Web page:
Developing New Coping Skills
Some traumatic events in life are harder to overcome than others. Poverty or oppressive working conditions are situations that are stressful for people, and usually extremely hard to escape. It can be difficult to be the support person for those in ongoing, chronically complicated situations, as staying non-judgmental may seem impossible. If you find yourself in one of these situations, it may be best to recommend a person or persons who specialize in providing long-term support, such as a support group, life coach or a crisis counselor.
Other circumstances, such as an abusive relationship, can be more short-term in nature. Regardless, the person receiving support needs to learn how to build resilience to create a healthier life so they have the ability to overcome adversity and acclimatize to change [sources: NCVC; Ciarlante].
There are several things that can help someone improve their resilience, including the following:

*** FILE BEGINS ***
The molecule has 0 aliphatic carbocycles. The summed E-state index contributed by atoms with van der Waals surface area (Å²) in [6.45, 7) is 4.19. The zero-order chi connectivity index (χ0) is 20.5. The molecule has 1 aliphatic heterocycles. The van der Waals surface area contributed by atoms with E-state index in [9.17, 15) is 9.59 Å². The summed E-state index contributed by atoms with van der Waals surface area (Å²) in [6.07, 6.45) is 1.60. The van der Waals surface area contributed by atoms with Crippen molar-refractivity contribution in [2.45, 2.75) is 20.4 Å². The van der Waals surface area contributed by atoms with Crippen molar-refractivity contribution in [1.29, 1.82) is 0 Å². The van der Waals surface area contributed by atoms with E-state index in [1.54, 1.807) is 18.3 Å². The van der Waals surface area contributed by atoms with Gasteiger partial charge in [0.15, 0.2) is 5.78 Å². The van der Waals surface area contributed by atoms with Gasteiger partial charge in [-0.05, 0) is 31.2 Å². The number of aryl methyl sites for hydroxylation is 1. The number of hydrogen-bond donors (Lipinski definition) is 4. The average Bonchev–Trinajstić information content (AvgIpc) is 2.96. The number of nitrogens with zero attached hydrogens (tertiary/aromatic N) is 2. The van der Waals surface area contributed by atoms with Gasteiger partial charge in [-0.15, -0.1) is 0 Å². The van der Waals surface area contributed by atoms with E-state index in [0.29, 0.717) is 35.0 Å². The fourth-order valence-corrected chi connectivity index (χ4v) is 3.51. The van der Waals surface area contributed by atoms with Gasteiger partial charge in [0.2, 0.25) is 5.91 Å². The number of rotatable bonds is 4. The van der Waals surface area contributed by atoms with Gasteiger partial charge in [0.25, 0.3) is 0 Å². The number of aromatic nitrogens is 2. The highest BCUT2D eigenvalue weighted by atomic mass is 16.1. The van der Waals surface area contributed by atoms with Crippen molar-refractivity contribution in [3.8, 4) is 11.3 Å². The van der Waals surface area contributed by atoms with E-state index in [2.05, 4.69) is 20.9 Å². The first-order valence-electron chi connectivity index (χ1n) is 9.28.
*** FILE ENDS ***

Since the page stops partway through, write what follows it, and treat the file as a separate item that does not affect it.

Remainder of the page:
- take care of physical and emotional health
- strengthen relationships
- find sense of meaning either through spirituality or volunteering
- try something new, like a dance class or sewing
- practice problem solving
The main idea behind building resilience is to create alternative outlets, such as social or personal resources, meaning surrounding yourself with people who have either been through a similar situation or who understand and can be helpful in your recovery. Alcoholics Anonymous is a good example of this type of support group. Personal resources involve drawing on characteristics, such as one's own strong character traits to survive and thrive [source: Prins].